Chapter 7 further elaborates and defends the idea that it is Confucian culture’s emphasis on hard work, savings, and education that has enabled China (and other East Asian economies influenced by Confucian culture) to rapidly accumulate both physical and human capital and to absorb existing Western technologies and develop indigenous innovation capacity better than other developing countries, leading to its rapid economic rise. It addresses some of the common objections to the cultural theory as well as some misunderstandings of the theory. This chapter also shows that there has been a cultural awakening in economics in the past two decades and that an increasing number of leading economists have explored both theoretically and empirically the role of culture in economic growth and development. The last section of the chapter considers the role of some other Confucian values such as benevolence and trustworthiness in helping to promote economic growth in a society with a weak rule of law.
There are tendencies either to exaggerate China’s innovative capacity and its threat to Western technological supremacy, or to dismiss it and attribute its technological progress to imitation, or worse, to the theft of foreign technologies. Chapter 6 addresses the role of technological progress and innovation in China’s rapid rise and evaluates its changing ability to innovate by using common indicators like the number of patent applications or grants, the number of scientific publications, and the amount of R&D expenditure. On a per capita basis, the gap between China’s level of innovation and that of the most developed countries such as the United States is still large. However, for a country that is still some distance from the technological frontier, the key question is not how big its innovation gap is, but whether the gap is narrowing and whether it is narrowing quickly enough. By this criterion, China has been by far the best performer among all developing countries. As technological innovation requires both physical and human capital input, the Confucian culture of thrift and education may have been the differentiating factor behind China’s rapid progress in science and technology.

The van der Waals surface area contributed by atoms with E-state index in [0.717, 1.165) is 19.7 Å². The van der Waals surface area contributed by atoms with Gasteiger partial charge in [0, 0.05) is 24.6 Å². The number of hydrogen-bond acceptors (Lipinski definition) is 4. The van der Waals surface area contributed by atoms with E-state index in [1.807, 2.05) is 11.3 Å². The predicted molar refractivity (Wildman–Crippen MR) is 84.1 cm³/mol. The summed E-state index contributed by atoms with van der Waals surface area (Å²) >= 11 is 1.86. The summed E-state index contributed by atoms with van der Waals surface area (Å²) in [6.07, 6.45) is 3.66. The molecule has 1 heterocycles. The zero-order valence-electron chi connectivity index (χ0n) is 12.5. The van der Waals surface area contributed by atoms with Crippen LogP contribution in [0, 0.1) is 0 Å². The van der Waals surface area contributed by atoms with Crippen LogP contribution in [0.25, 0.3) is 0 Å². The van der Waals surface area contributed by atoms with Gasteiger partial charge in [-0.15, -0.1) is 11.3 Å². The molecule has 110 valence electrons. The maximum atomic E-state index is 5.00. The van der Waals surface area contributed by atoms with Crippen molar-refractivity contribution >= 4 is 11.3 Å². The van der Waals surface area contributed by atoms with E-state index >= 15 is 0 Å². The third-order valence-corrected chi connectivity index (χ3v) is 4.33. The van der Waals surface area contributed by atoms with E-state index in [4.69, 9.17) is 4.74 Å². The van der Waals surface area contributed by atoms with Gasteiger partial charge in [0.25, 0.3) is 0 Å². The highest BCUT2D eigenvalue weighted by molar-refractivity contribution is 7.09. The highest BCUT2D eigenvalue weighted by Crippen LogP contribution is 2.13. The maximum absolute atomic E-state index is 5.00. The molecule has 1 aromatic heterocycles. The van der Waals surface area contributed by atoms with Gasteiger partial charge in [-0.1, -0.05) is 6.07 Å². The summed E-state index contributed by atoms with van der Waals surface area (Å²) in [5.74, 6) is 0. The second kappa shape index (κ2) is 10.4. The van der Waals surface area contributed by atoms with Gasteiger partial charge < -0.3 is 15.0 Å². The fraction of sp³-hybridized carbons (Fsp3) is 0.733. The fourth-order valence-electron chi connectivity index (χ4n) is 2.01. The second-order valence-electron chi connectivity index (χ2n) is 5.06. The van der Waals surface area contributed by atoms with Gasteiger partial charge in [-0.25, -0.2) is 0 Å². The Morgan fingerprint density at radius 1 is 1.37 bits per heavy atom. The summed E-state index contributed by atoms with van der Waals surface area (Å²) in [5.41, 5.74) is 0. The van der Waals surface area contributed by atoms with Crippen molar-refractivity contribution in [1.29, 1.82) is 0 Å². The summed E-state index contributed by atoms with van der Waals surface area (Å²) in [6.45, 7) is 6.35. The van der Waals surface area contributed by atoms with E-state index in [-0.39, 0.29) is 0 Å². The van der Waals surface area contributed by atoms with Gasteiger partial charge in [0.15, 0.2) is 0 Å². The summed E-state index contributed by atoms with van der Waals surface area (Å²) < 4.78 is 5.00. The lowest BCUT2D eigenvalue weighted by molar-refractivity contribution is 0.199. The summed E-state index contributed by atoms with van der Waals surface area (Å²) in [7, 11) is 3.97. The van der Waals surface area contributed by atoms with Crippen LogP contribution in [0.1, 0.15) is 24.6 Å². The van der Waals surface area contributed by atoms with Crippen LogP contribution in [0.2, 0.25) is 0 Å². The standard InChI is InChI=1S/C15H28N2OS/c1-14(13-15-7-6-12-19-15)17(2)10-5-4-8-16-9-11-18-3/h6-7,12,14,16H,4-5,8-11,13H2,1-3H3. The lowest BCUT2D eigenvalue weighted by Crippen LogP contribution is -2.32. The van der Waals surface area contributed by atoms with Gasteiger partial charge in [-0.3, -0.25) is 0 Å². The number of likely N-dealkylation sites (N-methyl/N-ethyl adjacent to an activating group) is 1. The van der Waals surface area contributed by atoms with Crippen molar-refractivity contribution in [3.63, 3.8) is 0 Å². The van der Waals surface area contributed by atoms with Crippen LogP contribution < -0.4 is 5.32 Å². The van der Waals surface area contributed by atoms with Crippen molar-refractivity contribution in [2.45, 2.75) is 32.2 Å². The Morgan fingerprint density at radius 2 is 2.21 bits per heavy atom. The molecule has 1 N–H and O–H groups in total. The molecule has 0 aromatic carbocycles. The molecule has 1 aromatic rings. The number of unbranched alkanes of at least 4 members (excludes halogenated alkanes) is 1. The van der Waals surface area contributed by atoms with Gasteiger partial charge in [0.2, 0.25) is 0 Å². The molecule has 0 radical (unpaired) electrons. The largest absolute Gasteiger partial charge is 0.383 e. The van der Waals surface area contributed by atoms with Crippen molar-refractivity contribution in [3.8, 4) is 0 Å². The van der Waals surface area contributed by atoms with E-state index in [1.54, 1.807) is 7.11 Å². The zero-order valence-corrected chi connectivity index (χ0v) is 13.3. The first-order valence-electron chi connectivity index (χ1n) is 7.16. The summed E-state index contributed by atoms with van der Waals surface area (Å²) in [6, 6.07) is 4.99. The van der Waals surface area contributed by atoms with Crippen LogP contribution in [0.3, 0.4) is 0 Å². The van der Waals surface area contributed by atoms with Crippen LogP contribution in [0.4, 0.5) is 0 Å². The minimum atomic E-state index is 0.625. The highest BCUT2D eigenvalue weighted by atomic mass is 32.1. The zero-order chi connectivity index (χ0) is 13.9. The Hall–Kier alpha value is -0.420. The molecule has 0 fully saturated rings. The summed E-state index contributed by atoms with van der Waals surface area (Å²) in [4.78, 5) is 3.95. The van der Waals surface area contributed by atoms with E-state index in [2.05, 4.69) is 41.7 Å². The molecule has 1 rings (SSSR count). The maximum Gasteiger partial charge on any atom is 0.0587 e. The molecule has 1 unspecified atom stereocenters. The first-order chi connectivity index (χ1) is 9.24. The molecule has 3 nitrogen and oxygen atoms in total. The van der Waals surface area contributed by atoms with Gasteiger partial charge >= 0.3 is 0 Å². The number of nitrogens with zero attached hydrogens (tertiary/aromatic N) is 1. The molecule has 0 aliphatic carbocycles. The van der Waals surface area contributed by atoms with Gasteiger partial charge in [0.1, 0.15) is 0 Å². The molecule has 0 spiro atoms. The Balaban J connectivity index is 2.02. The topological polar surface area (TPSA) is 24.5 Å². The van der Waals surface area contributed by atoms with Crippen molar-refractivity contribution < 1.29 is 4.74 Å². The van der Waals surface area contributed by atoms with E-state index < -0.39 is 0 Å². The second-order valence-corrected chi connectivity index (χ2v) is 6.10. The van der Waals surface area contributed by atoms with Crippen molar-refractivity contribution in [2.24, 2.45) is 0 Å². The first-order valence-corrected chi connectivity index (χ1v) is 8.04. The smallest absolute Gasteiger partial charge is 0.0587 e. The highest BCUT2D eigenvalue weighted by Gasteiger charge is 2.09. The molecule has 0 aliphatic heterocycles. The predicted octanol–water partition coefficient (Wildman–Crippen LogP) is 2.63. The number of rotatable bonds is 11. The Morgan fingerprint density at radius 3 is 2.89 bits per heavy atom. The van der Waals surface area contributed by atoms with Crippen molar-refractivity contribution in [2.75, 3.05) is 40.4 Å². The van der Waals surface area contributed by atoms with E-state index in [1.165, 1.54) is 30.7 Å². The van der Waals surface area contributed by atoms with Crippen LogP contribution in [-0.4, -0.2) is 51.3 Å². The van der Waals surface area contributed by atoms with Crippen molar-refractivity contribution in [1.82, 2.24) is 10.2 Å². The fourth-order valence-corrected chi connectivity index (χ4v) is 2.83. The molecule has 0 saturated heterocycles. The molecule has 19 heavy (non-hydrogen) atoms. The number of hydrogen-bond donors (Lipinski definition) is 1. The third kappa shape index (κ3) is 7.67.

Chapter 2 evaluates three popular explanations of China’s rapid economic rise over the past forty years, including its low income base and cheap labor, demographic dividend, and export promotion. It is shown first that low income or cheap labor alone does not make a country grow faster. In fact, most developing countries do not catch up quickly with developed countries. The chapter then evaluates how much the demographic dividend may have contributed to China’s extraordinary growth. It is shown that the direct demographic dividend resulting mechanically from faster growth of labor than general population accounted for only half a percentage point of China’s GDP per capita growth, and it was not much different from that of many other developing countries. But China enjoyed a higher indirect demographic dividend in the form of higher savings and more education due to a lowering dependency ratio, and it may explain up to 2 percentage points of China’s growth. As for export promotion, the chapter demonstrates that China’s export share in GDP is actually lower than that of most countries, and its rapid export growth is not the cause but the result of its fast economic growth.
Chapter 4 starts by distinguishing between long-term growth and short-term fluctuation. The former is determined by the supply-side factors of investment, education and technological progress, whereas the latter is affected by demand-side factors of consumption, investment and exports. Investment creates both short-term demand and long-term supply. China has enjoyed the highest investment rate in the world in the past few decades, made possible by its extraordinarily high savings rate. After evaluating several popular explanations for China’s high savings rate, the chapter argues for a cultural explanation. Although a high rate of savings and investment is one of China’s distinct advantages over all other developing countries, the popular press often describes China’s growth as seriously imbalanced, relying too much on investment and exports and too little on consumption. Chapter 4 shows why this popular view is misplaced. Much of the misunderstanding is caused by the failure to distinguish between long-term and short-term growth and the resulting failure to understand that economic development as long-term growth cannot be driven by consumption.